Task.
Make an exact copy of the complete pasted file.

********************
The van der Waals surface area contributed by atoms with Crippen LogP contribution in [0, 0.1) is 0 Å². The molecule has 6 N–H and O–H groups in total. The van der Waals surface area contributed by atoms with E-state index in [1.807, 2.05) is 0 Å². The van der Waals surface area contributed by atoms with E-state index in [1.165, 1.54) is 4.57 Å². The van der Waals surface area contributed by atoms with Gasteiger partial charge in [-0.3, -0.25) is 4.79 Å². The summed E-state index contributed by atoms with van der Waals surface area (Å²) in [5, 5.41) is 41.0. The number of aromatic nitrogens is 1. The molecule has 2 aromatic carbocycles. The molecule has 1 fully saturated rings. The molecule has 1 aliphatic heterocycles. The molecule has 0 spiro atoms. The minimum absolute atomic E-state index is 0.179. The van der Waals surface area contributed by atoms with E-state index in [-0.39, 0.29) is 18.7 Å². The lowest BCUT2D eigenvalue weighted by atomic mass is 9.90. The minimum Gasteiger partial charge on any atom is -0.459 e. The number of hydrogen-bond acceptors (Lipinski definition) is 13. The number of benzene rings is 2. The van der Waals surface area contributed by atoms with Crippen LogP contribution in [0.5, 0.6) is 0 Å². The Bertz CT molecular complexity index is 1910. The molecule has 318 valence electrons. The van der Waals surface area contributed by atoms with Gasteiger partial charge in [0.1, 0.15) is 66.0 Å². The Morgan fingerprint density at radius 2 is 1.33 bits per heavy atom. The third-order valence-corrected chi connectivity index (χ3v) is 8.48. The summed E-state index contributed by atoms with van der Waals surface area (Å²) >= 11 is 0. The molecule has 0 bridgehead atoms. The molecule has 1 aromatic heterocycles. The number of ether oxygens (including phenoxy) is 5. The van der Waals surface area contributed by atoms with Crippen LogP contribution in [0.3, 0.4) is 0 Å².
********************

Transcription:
The van der Waals surface area contributed by atoms with Crippen LogP contribution in [0, 0.1) is 0 Å². The molecule has 6 N–H and O–H groups in total. The van der Waals surface area contributed by atoms with E-state index in [1.807, 2.05) is 0 Å². The van der Waals surface area contributed by atoms with E-state index in [1.165, 1.54) is 4.57 Å². The van der Waals surface area contributed by atoms with Gasteiger partial charge in [-0.3, -0.25) is 4.79 Å². The summed E-state index contributed by atoms with van der Waals surface area (Å²) in [5, 5.41) is 41.0. The number of aromatic nitrogens is 1. The molecule has 2 aromatic carbocycles. The molecule has 1 fully saturated rings. The molecule has 1 aliphatic heterocycles. The molecule has 0 spiro atoms. The minimum absolute atomic E-state index is 0.179. The van der Waals surface area contributed by atoms with E-state index in [-0.39, 0.29) is 18.7 Å². The lowest BCUT2D eigenvalue weighted by atomic mass is 9.90. The minimum Gasteiger partial charge on any atom is -0.459 e. The number of hydrogen-bond acceptors (Lipinski definition) is 13. The number of benzene rings is 2. The van der Waals surface area contributed by atoms with Crippen LogP contribution in [0.5, 0.6) is 0 Å². The Bertz CT molecular complexity index is 1910. The molecule has 318 valence electrons. The van der Waals surface area contributed by atoms with Gasteiger partial charge in [0.1, 0.15) is 66.0 Å². The Morgan fingerprint density at radius 2 is 1.33 bits per heavy atom. The third-order valence-corrected chi connectivity index (χ3v) is 8.48. The summed E-state index contributed by atoms with van der Waals surface area (Å²) >= 11 is 0. The molecule has 0 bridgehead atoms. The molecule has 1 aromatic heterocycles. The number of ether oxygens (including phenoxy) is 5. The van der Waals surface area contributed by atoms with Crippen LogP contribution in [0.3, 0.4) is 0 Å².